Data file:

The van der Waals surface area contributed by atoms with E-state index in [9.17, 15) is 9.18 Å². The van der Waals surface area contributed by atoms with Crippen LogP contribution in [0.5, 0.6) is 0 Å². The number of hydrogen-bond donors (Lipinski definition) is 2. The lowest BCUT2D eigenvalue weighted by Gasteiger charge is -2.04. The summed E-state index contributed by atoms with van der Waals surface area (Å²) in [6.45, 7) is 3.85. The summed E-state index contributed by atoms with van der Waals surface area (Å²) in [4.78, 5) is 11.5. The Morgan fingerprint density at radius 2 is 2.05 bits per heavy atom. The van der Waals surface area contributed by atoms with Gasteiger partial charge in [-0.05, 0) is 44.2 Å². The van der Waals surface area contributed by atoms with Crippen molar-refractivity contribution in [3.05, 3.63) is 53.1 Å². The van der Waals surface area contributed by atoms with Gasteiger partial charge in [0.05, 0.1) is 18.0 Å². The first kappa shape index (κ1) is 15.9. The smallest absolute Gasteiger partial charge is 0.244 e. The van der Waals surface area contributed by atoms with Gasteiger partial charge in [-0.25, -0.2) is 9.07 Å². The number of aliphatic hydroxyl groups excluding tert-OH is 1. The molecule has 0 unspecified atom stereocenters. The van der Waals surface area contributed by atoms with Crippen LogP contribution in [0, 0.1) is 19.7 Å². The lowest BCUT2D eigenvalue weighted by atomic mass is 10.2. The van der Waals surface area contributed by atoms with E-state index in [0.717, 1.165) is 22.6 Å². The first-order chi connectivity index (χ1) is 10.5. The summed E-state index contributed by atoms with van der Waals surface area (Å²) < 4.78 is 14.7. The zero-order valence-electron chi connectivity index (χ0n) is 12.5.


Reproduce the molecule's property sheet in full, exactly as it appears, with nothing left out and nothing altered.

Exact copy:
The van der Waals surface area contributed by atoms with E-state index in [9.17, 15) is 9.18 Å². The van der Waals surface area contributed by atoms with Crippen LogP contribution in [0.5, 0.6) is 0 Å². The number of hydrogen-bond donors (Lipinski definition) is 2. The lowest BCUT2D eigenvalue weighted by Gasteiger charge is -2.04. The summed E-state index contributed by atoms with van der Waals surface area (Å²) in [6.45, 7) is 3.85. The summed E-state index contributed by atoms with van der Waals surface area (Å²) in [4.78, 5) is 11.5. The Morgan fingerprint density at radius 2 is 2.05 bits per heavy atom. The van der Waals surface area contributed by atoms with Gasteiger partial charge in [-0.05, 0) is 44.2 Å². The van der Waals surface area contributed by atoms with Crippen molar-refractivity contribution in [3.05, 3.63) is 53.1 Å². The van der Waals surface area contributed by atoms with Gasteiger partial charge in [0.05, 0.1) is 18.0 Å². The first kappa shape index (κ1) is 15.9. The smallest absolute Gasteiger partial charge is 0.244 e. The van der Waals surface area contributed by atoms with Gasteiger partial charge in [-0.25, -0.2) is 9.07 Å². The number of aliphatic hydroxyl groups excluding tert-OH is 1. The molecule has 0 unspecified atom stereocenters. The van der Waals surface area contributed by atoms with Crippen LogP contribution in [0, 0.1) is 19.7 Å². The lowest BCUT2D eigenvalue weighted by atomic mass is 10.2. The van der Waals surface area contributed by atoms with E-state index in [0.717, 1.165) is 22.6 Å². The first-order chi connectivity index (χ1) is 10.5. The summed E-state index contributed by atoms with van der Waals surface area (Å²) < 4.78 is 14.7. The zero-order valence-electron chi connectivity index (χ0n) is 12.5.